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The disastrous effect of advanced technology


Perhaps the most fundamental and direct impact that technology has on the everyday life of most people is economic in nature.
The issue of jobs and unemployment is one that strikes a chord of concern in just about every person. While competition between machinery and human labor has long existed in the realm of physical tasks, it has only recently been introduced into the domain of mental work.



Much as heavy machinery has eliminated the need for physical exertion on the part of humans, so too does modern technology, in the form of microchips and computers, bring with it the potential to eliminate mental drudgery. Does this mean, however, that humans will no longer have any purpose to serve in the world?

To gain some perspective on the issue, we can take a look at the past. At the beginning of the 20th century, jobs in factories and agriculture were disappearing at a rapid rate. But with the loss of those jobs came the potential for millions of new jobs and economic development in new industries.

Today, new manufacturing technologies, such as Robots, Autonomous Cars and Artificial Intelligence techniques are rapidly reducing the number of production jobs. The advent of new technology is projected to rapidly decrease the demand for clerical workers and other such semiskilled and unskilled workers.


The development of more advanced technology affects our economy because it is not bound to provide economic growth. Making it possible for technology to truly replace humanity would be disastrous.

Computers, Smartphones and Tablets, which have revolutionized the workplace, are similarly infiltrating society. They have brought about innumerable advances in education and personal communication.

Slowly but surely, Smartphones have begun to infiltrate the classroom. Though not yet optimized for education, the smartphone or tablet has much potential in this arena. Wireless networks can allow for the easy sharing of courseware, submissions by students of papers, exams, courseware responses, and other creations. The networking of information can provide students with instant access to vast amounts of information and knowledge.

The realm of communications has likewise seen immense change. We are provided with new ways to communicate with each other, such as email, instant messaging and most importantly social media. Documents placed on the internet are sources of information for the rest of the world. Vast databases allow for the easy storage of information. Global positioning satellites allow us to track our exact location and find our way to various destinations.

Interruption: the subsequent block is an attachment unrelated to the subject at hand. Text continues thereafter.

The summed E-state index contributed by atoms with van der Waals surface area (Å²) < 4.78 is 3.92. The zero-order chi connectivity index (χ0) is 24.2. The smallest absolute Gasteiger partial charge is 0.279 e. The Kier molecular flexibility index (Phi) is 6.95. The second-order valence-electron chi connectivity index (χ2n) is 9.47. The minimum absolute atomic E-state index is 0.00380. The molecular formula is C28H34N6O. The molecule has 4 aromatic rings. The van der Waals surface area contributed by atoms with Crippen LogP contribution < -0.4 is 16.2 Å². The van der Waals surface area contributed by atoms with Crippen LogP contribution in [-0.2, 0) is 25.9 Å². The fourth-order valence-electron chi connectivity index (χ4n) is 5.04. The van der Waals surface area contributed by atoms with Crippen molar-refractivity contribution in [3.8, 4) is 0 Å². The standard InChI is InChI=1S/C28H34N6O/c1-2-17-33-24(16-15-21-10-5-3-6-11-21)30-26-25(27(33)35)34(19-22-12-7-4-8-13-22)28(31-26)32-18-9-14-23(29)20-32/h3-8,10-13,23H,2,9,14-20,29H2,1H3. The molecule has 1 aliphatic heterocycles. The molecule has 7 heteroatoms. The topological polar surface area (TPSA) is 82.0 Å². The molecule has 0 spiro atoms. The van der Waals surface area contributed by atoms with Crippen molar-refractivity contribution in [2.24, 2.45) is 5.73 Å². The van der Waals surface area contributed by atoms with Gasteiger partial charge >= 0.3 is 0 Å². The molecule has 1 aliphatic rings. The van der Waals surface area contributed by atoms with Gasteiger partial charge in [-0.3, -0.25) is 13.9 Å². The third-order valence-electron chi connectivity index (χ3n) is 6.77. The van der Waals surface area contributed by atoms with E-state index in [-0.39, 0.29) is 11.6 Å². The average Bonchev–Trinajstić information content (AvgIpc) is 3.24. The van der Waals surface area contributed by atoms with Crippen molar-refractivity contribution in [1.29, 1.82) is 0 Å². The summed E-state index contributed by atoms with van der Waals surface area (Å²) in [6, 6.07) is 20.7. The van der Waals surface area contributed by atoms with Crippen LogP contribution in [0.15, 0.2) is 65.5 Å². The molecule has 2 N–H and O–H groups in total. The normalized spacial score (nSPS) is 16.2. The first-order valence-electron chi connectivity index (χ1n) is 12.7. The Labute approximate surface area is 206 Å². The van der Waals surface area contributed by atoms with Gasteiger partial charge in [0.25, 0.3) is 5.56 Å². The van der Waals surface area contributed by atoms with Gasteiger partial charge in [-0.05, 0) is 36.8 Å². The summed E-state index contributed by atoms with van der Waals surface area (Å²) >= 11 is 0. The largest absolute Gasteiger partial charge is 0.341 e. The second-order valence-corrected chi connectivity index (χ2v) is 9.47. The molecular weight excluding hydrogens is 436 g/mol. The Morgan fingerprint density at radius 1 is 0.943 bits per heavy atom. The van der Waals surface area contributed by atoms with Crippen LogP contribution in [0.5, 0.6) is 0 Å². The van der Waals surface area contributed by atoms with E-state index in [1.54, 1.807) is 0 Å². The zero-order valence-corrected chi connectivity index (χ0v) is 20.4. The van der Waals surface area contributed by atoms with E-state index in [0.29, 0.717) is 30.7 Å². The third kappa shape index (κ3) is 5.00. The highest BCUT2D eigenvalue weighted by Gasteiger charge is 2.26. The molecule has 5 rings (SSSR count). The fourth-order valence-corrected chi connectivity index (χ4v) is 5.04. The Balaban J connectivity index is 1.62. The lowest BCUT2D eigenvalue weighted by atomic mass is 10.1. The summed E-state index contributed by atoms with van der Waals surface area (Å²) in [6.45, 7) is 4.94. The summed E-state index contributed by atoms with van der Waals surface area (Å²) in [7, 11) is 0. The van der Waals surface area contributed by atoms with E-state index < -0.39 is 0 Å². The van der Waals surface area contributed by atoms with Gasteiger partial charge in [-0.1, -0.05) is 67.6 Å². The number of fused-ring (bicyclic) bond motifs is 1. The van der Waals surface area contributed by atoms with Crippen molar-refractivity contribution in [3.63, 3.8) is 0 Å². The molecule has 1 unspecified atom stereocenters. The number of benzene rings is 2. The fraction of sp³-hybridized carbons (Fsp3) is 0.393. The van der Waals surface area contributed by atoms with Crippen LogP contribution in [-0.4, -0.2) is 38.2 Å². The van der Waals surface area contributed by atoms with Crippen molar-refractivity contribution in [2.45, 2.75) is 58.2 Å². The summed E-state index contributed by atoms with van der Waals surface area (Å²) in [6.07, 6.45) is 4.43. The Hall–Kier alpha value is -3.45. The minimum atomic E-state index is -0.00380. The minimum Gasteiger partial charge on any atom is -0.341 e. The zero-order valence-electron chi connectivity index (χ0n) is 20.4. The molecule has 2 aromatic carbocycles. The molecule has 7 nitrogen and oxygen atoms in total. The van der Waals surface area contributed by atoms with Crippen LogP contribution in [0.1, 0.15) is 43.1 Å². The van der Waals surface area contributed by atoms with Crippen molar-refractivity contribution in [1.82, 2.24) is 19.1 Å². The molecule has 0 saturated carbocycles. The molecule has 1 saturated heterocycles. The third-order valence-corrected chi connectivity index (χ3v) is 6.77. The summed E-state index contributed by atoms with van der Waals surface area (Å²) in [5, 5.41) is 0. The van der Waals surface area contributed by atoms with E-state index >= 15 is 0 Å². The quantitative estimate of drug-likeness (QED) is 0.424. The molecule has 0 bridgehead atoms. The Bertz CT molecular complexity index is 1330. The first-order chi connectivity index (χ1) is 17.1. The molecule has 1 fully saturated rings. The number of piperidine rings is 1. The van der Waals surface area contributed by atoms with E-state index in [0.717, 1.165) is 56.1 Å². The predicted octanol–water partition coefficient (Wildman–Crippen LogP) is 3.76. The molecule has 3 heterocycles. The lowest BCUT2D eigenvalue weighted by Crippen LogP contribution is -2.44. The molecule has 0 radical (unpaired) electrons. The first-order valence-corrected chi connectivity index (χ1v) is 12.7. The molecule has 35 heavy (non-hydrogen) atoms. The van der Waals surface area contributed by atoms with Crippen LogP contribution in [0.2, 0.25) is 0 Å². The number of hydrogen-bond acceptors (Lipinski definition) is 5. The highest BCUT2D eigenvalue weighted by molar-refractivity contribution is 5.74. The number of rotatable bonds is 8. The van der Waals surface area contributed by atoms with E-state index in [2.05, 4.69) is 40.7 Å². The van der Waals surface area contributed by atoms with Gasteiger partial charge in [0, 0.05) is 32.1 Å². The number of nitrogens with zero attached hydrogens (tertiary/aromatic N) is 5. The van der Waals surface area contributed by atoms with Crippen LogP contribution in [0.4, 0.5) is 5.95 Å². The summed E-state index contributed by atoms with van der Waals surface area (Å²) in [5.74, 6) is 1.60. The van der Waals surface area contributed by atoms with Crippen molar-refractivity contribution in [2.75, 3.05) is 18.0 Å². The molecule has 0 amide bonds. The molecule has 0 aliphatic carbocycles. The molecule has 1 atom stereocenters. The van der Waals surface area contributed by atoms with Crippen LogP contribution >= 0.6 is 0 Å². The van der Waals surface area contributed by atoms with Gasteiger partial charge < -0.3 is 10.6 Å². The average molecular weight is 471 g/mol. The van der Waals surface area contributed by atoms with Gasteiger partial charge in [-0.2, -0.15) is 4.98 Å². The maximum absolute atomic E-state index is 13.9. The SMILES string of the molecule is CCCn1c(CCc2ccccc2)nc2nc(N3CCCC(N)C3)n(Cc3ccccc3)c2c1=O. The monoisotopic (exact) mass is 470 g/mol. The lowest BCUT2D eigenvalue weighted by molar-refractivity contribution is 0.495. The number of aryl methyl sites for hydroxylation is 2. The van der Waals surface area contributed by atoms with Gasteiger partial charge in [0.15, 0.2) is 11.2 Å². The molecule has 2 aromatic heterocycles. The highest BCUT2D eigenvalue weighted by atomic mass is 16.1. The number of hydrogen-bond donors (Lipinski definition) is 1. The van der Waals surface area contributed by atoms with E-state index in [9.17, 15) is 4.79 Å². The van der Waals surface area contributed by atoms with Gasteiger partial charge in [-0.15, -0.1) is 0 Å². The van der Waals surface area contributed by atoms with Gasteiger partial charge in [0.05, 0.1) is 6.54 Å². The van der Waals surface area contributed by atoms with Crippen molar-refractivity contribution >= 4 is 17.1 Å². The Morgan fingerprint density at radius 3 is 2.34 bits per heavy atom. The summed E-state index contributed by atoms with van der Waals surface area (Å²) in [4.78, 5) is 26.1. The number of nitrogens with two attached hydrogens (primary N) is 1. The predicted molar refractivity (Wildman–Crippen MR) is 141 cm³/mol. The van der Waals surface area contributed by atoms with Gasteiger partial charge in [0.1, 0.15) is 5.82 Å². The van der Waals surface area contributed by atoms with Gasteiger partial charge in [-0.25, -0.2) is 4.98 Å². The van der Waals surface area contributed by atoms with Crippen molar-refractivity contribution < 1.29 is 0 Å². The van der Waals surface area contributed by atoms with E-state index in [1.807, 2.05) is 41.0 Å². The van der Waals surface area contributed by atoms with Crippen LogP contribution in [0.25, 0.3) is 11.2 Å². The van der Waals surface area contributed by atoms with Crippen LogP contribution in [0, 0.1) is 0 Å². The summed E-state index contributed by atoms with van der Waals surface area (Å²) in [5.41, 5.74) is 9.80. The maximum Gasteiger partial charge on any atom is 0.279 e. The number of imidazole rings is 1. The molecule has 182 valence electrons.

But what social problems will arise with such progress? Will we become increasingly dependent on our smartphones to the point of social breakdown? The technology is a more powerful social force than the aspiration for freedom, while technological progress AS A WHOLE continually narrows our sphere of freedom, each new technical advance CONSIDERED BY ITSELF appears to be desirable.

The potential applications of technology to warfare are well known but the question is, are these applications positive or negative?

One might argue that the military application of science is undoubtedly negative in that it has led to the creation of the atomic bomb and other such weapons of mass destruction. Technology has made the complete destruction of humanity possible. That capacity continues to grow, as more nations develop nuclear technology and the proliferation of nuclear warheads continues.

On the other hand, it is also possible to argue that science has made it possible for the more accurate destruction of enemy targets and, in doing so, has lessened unintended damage to civilian populations. Smart bombs and cruise missiles have lessened the human component of war at least to some degree.

But what will the effect of future more advanced technology be? Will technology be so ingrained in society as to destroy it and imprison humanity? Will it lessen the amount of destruction and death? Or will it be our ultimate undoing?


Artificial Intelligence (Technology of Mass Destruction)